Chef: Colin Yu Website: www.hangzhou.regency.hyatt.com Cuisine: Traditional Hangzhou
Described by Marco Polo as the finest and noblest city in the world, the city of Hangzhou is synonymous with its UNESCO world heritage site of the West Lake, scenic beauty and Dragon Well tea. It is also the location of the restaurant, 28 HuBin Road! The restaurant, located at the Hyatt Regency, is considered to be the best restaurant in China by many notable local food critics and the like. Located only an hour’s train ride from Shanghai, it would have been sacrilegious to miss this opportunity. We were famished from some early morning tourism around Hangzhou and arrived with an appetite!
The cooking here celebrated the traditional and diverse cuisine of Hangzhou and the surrounding region. It is not only a favourite spot amongst local Chinese people but also attracts foreigners from afar including ourselves of course. On this occasion, rather than dining in the main dining room, we made a reservation for…
… the private dining room, which had a lovely view out on to the bamboo garden. Before getting stuck in our meal, we were welcomed with a traditional tea ceremony. It was apparent from the first few minutes that the quality of service here was far more superior to any other restaurant we visited during our trip. The front of house were engaging, insightful and most importantly made you feel at ease. Despite the 2,500 bottles of wine on offer, we decided to make the most of the varieties of tea to go with our meal.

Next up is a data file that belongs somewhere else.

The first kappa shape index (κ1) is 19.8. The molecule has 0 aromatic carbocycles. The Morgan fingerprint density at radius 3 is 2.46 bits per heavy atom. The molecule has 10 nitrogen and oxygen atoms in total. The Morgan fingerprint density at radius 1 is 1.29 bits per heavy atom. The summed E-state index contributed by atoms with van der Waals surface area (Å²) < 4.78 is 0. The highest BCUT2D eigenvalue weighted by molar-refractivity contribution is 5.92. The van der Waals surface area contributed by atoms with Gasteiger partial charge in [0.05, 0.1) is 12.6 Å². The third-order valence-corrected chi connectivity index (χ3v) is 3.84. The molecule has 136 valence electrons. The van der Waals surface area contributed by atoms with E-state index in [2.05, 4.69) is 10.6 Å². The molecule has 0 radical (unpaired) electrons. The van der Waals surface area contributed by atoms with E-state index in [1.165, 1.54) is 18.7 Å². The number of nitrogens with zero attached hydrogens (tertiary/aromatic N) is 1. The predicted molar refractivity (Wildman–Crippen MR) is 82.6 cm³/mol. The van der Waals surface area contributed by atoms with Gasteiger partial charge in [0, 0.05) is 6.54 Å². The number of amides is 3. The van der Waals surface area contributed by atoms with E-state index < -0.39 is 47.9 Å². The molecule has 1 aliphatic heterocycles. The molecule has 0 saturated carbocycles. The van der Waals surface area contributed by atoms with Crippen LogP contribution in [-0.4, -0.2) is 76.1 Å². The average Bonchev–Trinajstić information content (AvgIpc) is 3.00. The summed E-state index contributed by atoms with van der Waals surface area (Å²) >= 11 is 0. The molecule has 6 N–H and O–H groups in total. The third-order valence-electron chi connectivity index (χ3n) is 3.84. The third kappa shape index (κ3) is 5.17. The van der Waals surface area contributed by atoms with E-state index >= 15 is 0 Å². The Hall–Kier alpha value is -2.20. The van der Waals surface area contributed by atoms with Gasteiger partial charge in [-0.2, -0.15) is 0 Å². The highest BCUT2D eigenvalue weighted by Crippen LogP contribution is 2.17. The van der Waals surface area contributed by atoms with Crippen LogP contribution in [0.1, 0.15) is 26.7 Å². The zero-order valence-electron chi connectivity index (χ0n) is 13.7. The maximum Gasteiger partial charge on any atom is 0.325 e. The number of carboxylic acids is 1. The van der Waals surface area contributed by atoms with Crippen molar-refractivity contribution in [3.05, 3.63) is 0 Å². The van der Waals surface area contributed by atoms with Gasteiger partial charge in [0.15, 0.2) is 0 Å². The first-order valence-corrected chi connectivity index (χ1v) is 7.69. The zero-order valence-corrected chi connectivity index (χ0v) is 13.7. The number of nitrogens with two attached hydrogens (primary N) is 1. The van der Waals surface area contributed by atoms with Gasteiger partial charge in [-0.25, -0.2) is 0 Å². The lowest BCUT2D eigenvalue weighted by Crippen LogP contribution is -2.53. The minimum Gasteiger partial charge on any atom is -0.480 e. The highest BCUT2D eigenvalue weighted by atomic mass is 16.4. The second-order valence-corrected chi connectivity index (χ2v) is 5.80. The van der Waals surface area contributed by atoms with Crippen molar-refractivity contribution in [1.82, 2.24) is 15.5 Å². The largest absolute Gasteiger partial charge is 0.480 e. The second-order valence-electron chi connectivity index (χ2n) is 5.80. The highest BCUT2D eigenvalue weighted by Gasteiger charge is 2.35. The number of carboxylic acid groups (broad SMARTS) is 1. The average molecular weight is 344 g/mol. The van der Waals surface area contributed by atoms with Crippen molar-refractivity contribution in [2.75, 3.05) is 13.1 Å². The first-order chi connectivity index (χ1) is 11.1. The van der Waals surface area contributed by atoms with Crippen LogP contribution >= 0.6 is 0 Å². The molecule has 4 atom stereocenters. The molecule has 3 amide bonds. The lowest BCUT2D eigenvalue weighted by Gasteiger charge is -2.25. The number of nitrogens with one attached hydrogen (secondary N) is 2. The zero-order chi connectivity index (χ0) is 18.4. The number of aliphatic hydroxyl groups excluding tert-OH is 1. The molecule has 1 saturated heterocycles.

As were were aiming to catch the last train back to Shanghai that evening, we had to request for our meals to be served at a slightly faster pace. Straight after the ceremony, a plate of appetisers were brought to each of us. Starting with the left going clockwise, there was aromatic beef with a sesame sauce, sweet and sticky rice cubes with lotus root, a delicious slow poached quail egg where the yolk had been replaced with a rich foie gras mousse, crispy fried radish, smokey fish and finally a parcel of crunchy enoki mushroom. It was a modern twist on classic dishes, but most importantly all were delicious.
Rather than serving everything simultaneously or as the dishes were ready, the food here came steadily in a paced speed, allowing us to savour each course separately. Our next course was Lady Song’s Sweet and Sour Fish Soup, an 800 year old dish made from a rich broth and the tender meat of the mandarin fish. Everything in the soup tasted fresh and given the complexity of the flavours I could see why it gained the nickname of the luxurious ‘crab porridge’ despite containing none of the crustacean.
The Longjing Xia Ren (Dragon well shrimps) was similarly impressive. The fresh water shrimps had been coated and marinated in a mixture of egg white and potato starch for a couple of hours before being ‘velveted’ (flavours sealed through medium heat) and combined with a simple sauce infused with premium quality Dragon Well tea. Additional tea leaves were scattered for finishing touches to really infuse the herbacious flavours of the tea to the moist and tender shrimp.
The highlight of the menu was undoubtedly the Dongpo Pork served with bamboo shoots and chestnut pancake, which looked as impressive as it tasted. The pork belly was carved out into a pyramid shape…